Cannabis, the plant that produces marijuana and hemp, has been used for medicinal and recreational purposes for thousands of years. But recent scientific studies have revealed that some of its compounds, known as cannabinoids, may also have the potential to prevent and treat COVID-19, the disease caused by the novel coronavirus.
How Cannabinoids Interact with the Coronavirus
The coronavirus enters human cells by attaching to a protein called ACE2, which is found on the surface of various organs, such as the lungs, heart, and kidneys. The virus then uses another protein, called TMPRSS2, to activate its spike protein and fuse with the cell membrane, allowing the viral genetic material to enter the cell and replicate.
Cannabinoids, such as cannabidiol (CBD) and cannabigerolic acid (CBGA), are chemical compounds that interact with the endocannabinoid system, a network of receptors and enzymes that regulate various physiological processes, such as mood, pain, inflammation, and immunity. Some cannabinoids have been shown to modulate the expression and activity of ACE2 and TMPRSS2, potentially blocking the entry and replication of the coronavirus.
Evidence from Cell and Animal Studies
Several studies have investigated the effects of cannabinoids on COVID-19 infection in cell and animal models. For example, a study published in the Journal of Natural Products on January 10, 2024, found that CBGA and cannabidiolic acid (CBDA), two acidic cannabinoids derived from hemp, prevented infection of human epithelial cells by the coronavirus. The study also showed that these cannabinoids reduced the expression of ACE2 and TMPRSS2 in the cells, suggesting a possible mechanism of action.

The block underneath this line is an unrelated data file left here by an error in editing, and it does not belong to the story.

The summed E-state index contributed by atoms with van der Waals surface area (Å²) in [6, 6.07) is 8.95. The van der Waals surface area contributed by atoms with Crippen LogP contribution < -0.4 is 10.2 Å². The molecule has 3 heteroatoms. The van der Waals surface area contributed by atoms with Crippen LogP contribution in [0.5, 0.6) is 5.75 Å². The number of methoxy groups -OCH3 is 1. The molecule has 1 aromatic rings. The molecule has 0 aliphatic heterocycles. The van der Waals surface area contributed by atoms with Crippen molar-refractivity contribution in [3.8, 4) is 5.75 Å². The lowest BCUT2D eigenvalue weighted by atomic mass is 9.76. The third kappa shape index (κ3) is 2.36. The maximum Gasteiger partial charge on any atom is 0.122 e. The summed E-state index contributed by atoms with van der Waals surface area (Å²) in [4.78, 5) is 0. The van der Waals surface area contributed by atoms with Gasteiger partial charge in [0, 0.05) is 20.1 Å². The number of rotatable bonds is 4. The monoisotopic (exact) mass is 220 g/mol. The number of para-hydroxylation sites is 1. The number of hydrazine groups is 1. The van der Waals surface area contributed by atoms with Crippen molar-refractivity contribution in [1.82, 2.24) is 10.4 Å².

Another study, published in the journal MDPI on January 17, 2024, reported that CBD, a non-psychoactive cannabinoid found in both hemp and marijuana, inhibited infection by the coronavirus in human lung cells and in mice. The study also found that CBD reduced the levels of pro-inflammatory cytokines, such as IL-6 and TNF-alpha, which are associated with severe COVID-19 symptoms and complications.
Implications for Prevention and Treatment
The findings from these and other studies suggest that cannabinoids may hold promise as prophylactic or therapeutic agents against COVID-19. However, the authors of the studies caution that more research is needed to confirm the safety and efficacy of cannabinoids in humans, as well as to determine the optimal dosage, delivery method, and combination of cannabinoids for different stages and variants of the disease.
Moreover, the studies do not imply that smoking or consuming cannabis products can prevent or cure COVID-19, as cannabis contains hundreds of other compounds, some of which may have adverse effects on the respiratory and immune systems. Therefore, people should not self-medicate with cannabis or rely on it as a substitute for approved vaccines and treatments.